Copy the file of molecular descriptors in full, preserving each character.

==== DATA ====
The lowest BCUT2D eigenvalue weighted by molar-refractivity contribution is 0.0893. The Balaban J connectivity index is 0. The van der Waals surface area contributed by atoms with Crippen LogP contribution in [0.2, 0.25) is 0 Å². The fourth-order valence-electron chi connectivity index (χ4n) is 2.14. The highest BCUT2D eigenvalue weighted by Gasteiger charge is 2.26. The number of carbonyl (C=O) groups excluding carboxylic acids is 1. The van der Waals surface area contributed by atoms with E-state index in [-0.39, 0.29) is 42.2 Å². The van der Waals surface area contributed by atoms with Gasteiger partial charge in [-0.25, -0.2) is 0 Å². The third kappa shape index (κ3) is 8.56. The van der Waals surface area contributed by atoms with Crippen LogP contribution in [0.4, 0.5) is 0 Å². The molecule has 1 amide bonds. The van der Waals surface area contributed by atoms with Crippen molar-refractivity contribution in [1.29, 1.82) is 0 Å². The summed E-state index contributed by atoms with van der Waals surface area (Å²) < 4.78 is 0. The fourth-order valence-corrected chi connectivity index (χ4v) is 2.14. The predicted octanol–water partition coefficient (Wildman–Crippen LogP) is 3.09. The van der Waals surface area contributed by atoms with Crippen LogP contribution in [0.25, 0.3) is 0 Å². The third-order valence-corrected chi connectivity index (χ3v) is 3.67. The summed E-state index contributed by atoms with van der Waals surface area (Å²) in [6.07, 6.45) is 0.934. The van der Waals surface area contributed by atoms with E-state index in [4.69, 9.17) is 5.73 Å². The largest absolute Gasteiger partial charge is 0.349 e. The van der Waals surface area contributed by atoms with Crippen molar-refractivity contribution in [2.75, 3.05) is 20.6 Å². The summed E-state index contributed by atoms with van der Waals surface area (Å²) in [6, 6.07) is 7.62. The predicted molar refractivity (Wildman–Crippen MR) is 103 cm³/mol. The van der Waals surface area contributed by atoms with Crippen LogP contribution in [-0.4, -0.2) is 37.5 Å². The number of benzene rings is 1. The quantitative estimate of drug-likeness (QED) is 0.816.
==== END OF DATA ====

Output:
The lowest BCUT2D eigenvalue weighted by molar-refractivity contribution is 0.0893. The Balaban J connectivity index is 0. The van der Waals surface area contributed by atoms with Crippen LogP contribution in [0.2, 0.25) is 0 Å². The fourth-order valence-electron chi connectivity index (χ4n) is 2.14. The highest BCUT2D eigenvalue weighted by Gasteiger charge is 2.26. The number of carbonyl (C=O) groups excluding carboxylic acids is 1. The van der Waals surface area contributed by atoms with E-state index in [-0.39, 0.29) is 42.2 Å². The van der Waals surface area contributed by atoms with Gasteiger partial charge in [-0.25, -0.2) is 0 Å². The third kappa shape index (κ3) is 8.56. The van der Waals surface area contributed by atoms with Crippen LogP contribution in [0.4, 0.5) is 0 Å². The molecule has 1 amide bonds. The van der Waals surface area contributed by atoms with Crippen molar-refractivity contribution in [1.29, 1.82) is 0 Å². The summed E-state index contributed by atoms with van der Waals surface area (Å²) < 4.78 is 0. The fourth-order valence-corrected chi connectivity index (χ4v) is 2.14. The predicted octanol–water partition coefficient (Wildman–Crippen LogP) is 3.09. The van der Waals surface area contributed by atoms with Crippen LogP contribution in [0.25, 0.3) is 0 Å². The third-order valence-corrected chi connectivity index (χ3v) is 3.67. The summed E-state index contributed by atoms with van der Waals surface area (Å²) in [6.07, 6.45) is 0.934. The van der Waals surface area contributed by atoms with E-state index in [4.69, 9.17) is 5.73 Å². The largest absolute Gasteiger partial charge is 0.349 e. The van der Waals surface area contributed by atoms with Crippen molar-refractivity contribution in [2.75, 3.05) is 20.6 Å². The summed E-state index contributed by atoms with van der Waals surface area (Å²) in [6, 6.07) is 7.62. The predicted molar refractivity (Wildman–Crippen MR) is 103 cm³/mol. The van der Waals surface area contributed by atoms with Crippen LogP contribution in [-0.4, -0.2) is 37.5 Å². The number of benzene rings is 1. The quantitative estimate of drug-likeness (QED) is 0.816.